No doubt it is very useful for BoT competition voting!  Cool How many other aliases are there? I know of at least three.
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Lloyd Taylor
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« Reply #12 on: July 29, 2011, 09:48:21 pm »

Ah, so Benito and Teresa P are the same person...

I was wondering if anyone else picked up on that slip up.

Makes me wonder all over again...


... and it makes for interesting, if not stimulating, discussions with oneself -  http://www.forumancientcoins.com/board/index.php?topic=73165.0

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Teresa P
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« Reply #13 on: July 30, 2011, 10:19:21 am »

Anything wrong in pimping up my husband's coins.
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Lloyd Taylor
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« Reply #14 on: July 30, 2011, 04:40:32 pm »

Anything wrong in pimping up my husband's coins.

Unusual behavior from one who according to b3nito has no interest in her husband's coins, threatens to consign him to the couch for numismatic purchases and is good for nothing but shopping in Europe.  Teresa, you really should read some of the things he has said. evil What caused the epiphany? A "road to Damascus" moment in the journey of life?  Cool
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renegade3220
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« Reply #15 on: July 30, 2011, 05:02:28 pm »

Anything wrong in pimping up my husband's coins.

Unusual behavior from one who according to b3nito has no interest in her husband's coins, threatens to consign him to the couch for numismatic purchases and is good for nothing but shopping in Europe.  Teresa, you really should read some of the things he has said. evil What caused the epiphany? A "road to Damascus" moment in the journey of life?  Cool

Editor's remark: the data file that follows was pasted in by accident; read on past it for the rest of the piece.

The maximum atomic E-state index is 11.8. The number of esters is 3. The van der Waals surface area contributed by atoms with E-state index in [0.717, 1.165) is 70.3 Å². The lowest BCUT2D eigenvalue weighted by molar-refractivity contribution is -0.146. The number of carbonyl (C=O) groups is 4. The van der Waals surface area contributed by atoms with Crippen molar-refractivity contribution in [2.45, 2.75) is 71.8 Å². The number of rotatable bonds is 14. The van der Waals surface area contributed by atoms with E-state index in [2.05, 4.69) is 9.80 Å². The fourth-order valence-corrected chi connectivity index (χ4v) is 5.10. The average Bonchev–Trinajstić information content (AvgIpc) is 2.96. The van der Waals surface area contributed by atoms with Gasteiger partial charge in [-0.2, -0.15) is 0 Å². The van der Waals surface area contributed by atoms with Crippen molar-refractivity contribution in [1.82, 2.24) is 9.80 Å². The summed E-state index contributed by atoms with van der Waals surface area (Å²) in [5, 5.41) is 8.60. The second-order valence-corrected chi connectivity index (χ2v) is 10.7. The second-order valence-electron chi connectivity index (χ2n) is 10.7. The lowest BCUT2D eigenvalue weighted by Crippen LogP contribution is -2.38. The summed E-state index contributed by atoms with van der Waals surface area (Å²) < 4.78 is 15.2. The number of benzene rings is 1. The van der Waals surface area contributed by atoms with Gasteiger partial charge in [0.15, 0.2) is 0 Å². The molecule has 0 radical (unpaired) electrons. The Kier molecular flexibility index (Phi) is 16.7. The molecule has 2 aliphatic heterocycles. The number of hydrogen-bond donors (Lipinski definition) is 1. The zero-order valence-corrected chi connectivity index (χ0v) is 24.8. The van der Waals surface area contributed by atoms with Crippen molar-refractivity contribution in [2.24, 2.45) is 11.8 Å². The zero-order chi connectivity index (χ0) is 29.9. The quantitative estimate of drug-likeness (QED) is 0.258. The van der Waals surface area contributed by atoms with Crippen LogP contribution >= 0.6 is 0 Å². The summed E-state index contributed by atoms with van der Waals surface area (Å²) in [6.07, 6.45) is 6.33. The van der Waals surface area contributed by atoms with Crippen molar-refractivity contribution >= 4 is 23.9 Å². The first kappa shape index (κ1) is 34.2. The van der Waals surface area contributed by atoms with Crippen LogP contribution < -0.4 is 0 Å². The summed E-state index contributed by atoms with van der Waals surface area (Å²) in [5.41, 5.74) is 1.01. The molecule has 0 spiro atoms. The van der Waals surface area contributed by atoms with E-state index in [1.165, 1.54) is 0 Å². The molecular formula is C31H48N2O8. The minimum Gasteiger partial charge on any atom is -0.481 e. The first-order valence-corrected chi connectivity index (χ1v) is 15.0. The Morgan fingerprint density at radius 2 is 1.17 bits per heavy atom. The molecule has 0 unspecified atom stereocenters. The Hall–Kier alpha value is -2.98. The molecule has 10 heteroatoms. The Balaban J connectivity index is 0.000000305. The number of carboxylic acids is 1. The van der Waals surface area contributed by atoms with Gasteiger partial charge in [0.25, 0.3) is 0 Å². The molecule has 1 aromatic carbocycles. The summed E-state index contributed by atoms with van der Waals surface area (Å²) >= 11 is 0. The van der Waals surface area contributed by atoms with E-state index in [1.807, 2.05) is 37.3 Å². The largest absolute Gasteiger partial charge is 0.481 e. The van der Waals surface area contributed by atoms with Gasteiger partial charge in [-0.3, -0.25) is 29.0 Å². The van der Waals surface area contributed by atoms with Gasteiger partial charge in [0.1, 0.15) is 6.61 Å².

hah Loyd, you beat me to it. When I had some time later tonight I was going to pull some of benitos old posts about how his wife hates the whole thing! You pulled and paraprased some of the same quotes I was going to find.

I honestly grow bored of this game. I don't know what to believe onthe board many times now. It has caused me to just quite reading most of the stuff that gets posted... If you know what I mean.
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Teresa P
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« Reply #16 on: July 31, 2011, 01:23:25 am »

Anything wrong in pimping up my husband's coins.

Unusual behavior from one who according to b3nito has no interest in her husband's coins, threatens to consign him to the couch for numismatic purchases and is good for nothing but shopping in Europe.  Teresa, you really should read some of the things he has said. evil What caused the epiphany? A "road to Damascus" moment in the journey of life?  Cool

I know what benito has said. The silly  urban (coin collectors) legend of the couch,or waiting for the mailman,or other stupidities like coins for a Louis Vuitton or a cruise to Barbados. I studied archaelogy and despise looting (in particular in public land) or illicit traffic of antiquities,including coins. But I find nothing wrong in lending him a hand when one of his coins ,much better than that of a competitor,is being downgraded.